The first 1,000 premises have been connected to the FTTN portion of the NBN.
This number is increasing by approximately 100 a day, according to Federal Minister for Communications Mitch Fifield.
The first FTTN connections were in Belmont (New South Wales), but the rollout in Bundaberg (Queensland) will start this month, according to Fifield, and 75,000 premises are expected to be connected via FTTN by the end of the current financial year.
One of the claimed benefits of FTTN is that it uses the existing copper cables from the street to the premises, greatly simplifying installation to the extent that it becomes equivalent to installing an ADSL service, which is usually achieved by sending a modem to the customer and having them plug it in.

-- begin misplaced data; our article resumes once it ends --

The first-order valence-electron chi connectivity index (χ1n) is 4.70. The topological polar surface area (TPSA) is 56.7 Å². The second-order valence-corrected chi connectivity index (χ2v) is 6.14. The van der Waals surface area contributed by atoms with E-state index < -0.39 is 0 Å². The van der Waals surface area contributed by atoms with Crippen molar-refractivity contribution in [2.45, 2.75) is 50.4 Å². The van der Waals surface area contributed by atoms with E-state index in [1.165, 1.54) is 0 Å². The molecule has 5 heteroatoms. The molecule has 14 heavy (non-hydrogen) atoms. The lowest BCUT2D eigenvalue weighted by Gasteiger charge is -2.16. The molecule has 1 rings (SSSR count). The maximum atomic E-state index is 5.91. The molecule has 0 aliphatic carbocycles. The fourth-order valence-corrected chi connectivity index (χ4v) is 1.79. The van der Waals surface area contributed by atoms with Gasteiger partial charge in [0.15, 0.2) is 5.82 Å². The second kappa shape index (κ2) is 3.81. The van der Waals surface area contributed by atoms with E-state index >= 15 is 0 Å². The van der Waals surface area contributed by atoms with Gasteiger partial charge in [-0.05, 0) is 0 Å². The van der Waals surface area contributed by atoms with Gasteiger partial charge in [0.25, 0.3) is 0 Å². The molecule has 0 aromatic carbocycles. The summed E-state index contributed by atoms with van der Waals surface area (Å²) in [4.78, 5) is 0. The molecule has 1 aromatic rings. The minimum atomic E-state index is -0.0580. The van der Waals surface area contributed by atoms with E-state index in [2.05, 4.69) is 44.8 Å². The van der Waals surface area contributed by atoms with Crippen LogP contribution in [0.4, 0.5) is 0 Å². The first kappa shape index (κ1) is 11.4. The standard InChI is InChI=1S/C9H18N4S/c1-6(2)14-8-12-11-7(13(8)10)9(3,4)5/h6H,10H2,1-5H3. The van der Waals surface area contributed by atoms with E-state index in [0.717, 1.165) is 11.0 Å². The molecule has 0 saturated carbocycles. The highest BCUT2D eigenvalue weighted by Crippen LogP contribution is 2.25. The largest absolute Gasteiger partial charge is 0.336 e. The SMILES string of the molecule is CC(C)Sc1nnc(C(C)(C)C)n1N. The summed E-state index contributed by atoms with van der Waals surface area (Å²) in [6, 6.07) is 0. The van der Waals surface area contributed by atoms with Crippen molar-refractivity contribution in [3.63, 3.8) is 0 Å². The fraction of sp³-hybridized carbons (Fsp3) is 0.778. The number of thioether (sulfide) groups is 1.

Across all technologies, NBN Co plans to extend coverage in urban areas by 60,000 to 100,000 premises per month beginning in February 2016.
Recent bad news for the Multi-Technology Mix included revelations that it may cost ten times more to remediate the copper network for FTTN (as much as $641 million) on top of the $520 million to be spent on connecting premises that are long distances from nodes , and that the Optus HFC network is "not fit for purpose" and may need to be overbuilt.